Mass Extinctions on a Global Scale
Brian Miller writes:
|Paul Wignall Photo by Sally Bavage|
"The 'whodunit' of a satisfyingly oblique murder mystery, that central and dangerous unknown, has whet the popular appetite for crime fiction since Wilkie Collins and Arthur Conan Doyle gave a gritty skin to the genre almost two centuries ago. Few literary sleuths would guess, however, that the printed page they hold in their hand, to make no mention of those hands themselves, are the denouement of a much greater and much more intricate murder mystery than any woman in white or Baskervilles hound. Paul Wignall digs for a solution to that very mystery in his book The Worst of Times: How Life on Earth Survived Eighty Million Years of Extinctions, tracing the smoking gun of some of the most climactic extinctions in history to an unfortunate confluence of conditions on a still (relatively) young earth. The culprit? One that, for being identified, still roams free today: carbon dioxide. "
Sally Bavage adds:
Paul's new and somewhat controversial theory fingers Pangea, the giant supercontinent that 260 million years ago had huge lava flows of basalt, causing a massive rise in atmospheric carbon dioxide. If you think the two degrees Celsius rise that scientists now believe is a red line not to cross, imagine seas of 40 degrees Celsius, fatal to almost all life forms on earth, even the plants and the normally robust insects. The equatorial region was completely barren; life moved to the relatively temperate polar regions where his research in places such as the Arctic, Svalbard and Antarctica has uncovered the evidence.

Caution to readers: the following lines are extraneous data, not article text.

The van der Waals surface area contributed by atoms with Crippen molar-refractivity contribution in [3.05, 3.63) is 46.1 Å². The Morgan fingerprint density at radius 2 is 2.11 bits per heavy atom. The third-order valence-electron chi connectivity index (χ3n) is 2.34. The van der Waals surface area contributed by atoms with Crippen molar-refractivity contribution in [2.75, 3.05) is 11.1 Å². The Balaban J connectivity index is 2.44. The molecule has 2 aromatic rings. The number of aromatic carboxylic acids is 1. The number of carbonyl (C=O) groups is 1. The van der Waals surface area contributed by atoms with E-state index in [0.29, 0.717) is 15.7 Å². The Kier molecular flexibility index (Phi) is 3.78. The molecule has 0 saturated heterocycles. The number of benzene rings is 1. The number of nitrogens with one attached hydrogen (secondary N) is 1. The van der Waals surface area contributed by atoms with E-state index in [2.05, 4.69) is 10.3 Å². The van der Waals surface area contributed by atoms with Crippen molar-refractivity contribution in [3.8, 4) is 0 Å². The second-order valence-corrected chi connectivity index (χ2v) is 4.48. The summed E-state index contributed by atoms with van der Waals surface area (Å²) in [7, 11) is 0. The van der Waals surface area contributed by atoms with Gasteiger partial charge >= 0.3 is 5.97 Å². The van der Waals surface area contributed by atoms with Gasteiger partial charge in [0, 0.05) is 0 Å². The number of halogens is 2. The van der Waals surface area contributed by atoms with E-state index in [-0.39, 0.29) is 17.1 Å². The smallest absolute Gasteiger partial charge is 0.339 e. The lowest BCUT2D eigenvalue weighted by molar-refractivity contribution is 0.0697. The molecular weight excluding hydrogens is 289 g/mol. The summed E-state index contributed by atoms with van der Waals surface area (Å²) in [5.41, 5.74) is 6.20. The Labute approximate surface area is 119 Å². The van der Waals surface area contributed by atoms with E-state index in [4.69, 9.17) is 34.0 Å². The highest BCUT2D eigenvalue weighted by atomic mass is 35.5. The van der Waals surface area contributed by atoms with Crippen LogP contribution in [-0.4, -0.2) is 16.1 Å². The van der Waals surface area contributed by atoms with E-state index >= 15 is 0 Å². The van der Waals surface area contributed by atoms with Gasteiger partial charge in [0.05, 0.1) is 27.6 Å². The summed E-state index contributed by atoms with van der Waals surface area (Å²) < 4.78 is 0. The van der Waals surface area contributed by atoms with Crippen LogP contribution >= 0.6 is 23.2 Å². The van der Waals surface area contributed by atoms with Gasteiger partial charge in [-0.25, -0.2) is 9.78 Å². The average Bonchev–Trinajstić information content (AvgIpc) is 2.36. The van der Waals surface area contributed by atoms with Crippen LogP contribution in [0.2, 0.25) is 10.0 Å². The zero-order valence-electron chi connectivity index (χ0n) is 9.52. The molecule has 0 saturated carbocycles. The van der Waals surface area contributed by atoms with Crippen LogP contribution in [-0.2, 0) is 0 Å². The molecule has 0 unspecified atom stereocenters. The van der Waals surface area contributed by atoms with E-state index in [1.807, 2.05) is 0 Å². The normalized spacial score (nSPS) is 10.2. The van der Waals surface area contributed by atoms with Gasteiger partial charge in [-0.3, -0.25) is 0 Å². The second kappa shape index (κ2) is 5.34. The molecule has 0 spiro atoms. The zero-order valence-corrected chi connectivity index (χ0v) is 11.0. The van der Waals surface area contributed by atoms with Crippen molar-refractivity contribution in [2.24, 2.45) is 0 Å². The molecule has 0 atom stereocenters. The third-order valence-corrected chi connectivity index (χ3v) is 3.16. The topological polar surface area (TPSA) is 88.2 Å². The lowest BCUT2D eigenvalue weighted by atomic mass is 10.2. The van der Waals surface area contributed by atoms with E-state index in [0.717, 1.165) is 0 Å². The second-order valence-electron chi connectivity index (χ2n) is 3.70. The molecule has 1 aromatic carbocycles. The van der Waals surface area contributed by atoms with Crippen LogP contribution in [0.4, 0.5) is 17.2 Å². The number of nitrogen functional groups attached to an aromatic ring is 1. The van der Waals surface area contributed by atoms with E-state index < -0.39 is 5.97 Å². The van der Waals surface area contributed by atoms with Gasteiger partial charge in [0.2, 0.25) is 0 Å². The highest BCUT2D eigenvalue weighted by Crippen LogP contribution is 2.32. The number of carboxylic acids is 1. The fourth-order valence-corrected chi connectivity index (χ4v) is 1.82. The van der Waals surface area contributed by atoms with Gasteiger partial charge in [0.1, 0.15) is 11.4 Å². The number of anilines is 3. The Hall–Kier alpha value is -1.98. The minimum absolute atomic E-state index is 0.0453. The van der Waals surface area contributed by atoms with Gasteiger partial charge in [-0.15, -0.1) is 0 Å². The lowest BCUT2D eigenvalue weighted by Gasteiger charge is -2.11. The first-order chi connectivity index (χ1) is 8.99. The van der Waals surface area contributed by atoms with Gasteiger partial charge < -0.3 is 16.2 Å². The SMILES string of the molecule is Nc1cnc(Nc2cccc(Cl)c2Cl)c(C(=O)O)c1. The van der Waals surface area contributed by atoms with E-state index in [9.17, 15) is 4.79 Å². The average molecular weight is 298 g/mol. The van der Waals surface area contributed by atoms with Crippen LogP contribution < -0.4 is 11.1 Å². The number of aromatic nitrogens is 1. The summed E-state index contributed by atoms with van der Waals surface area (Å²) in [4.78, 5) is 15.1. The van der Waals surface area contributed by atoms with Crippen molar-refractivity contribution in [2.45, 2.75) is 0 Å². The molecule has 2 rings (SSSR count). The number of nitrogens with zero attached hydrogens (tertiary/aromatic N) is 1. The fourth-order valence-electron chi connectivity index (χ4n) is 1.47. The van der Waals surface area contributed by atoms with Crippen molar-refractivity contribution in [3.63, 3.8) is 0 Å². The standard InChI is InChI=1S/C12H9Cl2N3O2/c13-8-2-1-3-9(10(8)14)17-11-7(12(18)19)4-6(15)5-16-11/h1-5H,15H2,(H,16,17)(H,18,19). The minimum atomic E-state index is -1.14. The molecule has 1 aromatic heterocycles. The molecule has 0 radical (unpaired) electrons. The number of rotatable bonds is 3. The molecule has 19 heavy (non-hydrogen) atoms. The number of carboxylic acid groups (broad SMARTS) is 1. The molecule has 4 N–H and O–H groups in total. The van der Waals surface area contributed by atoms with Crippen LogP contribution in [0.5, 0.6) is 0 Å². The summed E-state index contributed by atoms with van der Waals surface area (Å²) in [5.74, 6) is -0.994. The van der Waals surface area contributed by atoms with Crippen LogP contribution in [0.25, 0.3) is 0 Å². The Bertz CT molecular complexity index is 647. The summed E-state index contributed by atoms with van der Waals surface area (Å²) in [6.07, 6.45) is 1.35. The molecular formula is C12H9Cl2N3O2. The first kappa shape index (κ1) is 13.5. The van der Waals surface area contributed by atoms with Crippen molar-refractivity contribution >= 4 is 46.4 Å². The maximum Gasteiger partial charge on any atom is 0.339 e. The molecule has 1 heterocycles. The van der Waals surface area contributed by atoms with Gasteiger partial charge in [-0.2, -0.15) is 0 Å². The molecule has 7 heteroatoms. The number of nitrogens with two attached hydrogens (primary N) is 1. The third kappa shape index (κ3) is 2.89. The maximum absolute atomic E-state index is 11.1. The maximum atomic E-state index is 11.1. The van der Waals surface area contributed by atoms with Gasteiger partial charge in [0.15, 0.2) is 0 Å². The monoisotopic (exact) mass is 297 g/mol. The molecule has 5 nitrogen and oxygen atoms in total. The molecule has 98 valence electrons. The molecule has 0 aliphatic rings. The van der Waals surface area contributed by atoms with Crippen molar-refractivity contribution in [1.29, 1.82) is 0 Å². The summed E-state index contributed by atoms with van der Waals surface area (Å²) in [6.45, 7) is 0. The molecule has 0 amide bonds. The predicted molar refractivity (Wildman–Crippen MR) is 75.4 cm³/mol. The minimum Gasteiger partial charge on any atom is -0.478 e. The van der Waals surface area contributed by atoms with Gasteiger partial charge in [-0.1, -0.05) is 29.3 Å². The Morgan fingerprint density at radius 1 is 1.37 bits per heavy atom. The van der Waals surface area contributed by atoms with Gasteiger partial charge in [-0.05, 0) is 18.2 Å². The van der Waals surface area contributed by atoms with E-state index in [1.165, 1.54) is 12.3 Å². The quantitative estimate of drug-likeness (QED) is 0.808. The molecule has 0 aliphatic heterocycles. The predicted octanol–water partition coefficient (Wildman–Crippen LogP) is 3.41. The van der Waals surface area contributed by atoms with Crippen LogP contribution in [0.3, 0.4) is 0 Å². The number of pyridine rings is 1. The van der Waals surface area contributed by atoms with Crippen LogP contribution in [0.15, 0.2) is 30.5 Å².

Forget the cataclysm that wiped out the dinosaurs 60 million years ago; this really was the Big One. And are we on the brink of another mass extinction, the Age of Mankind? Could be, he said. But with a short timescale of perhaps ten thousand years, so not one to worry about just yet.
Quite interesting, especially at short notice. Not very literary
Wonderful event, widely informative
Very interesting, and not very encouraging for our future. Good discussion
Interesting topic. Would have liked to see the book/cost
Interesting topic but it really only came alive during the questions. The link to LitFest was a bit weak
Sadly, this was not the advertised event (due to illness) and I came especially for it. However, I got to learn something very new to me.
Very interesting talk on Mass Extinction Events before the dinosaurs where the world overheated. Poor CO2 management. Thanks to Paul Wignall for standing in. Well presented and fascinating talk.
Very interesting and entertaining. Groundbreaking information well presented – fascinating new info to me.
Enjoyed it. Very interesting, learnt a lot of new stuff. Yes, I would have been interested in buying the book.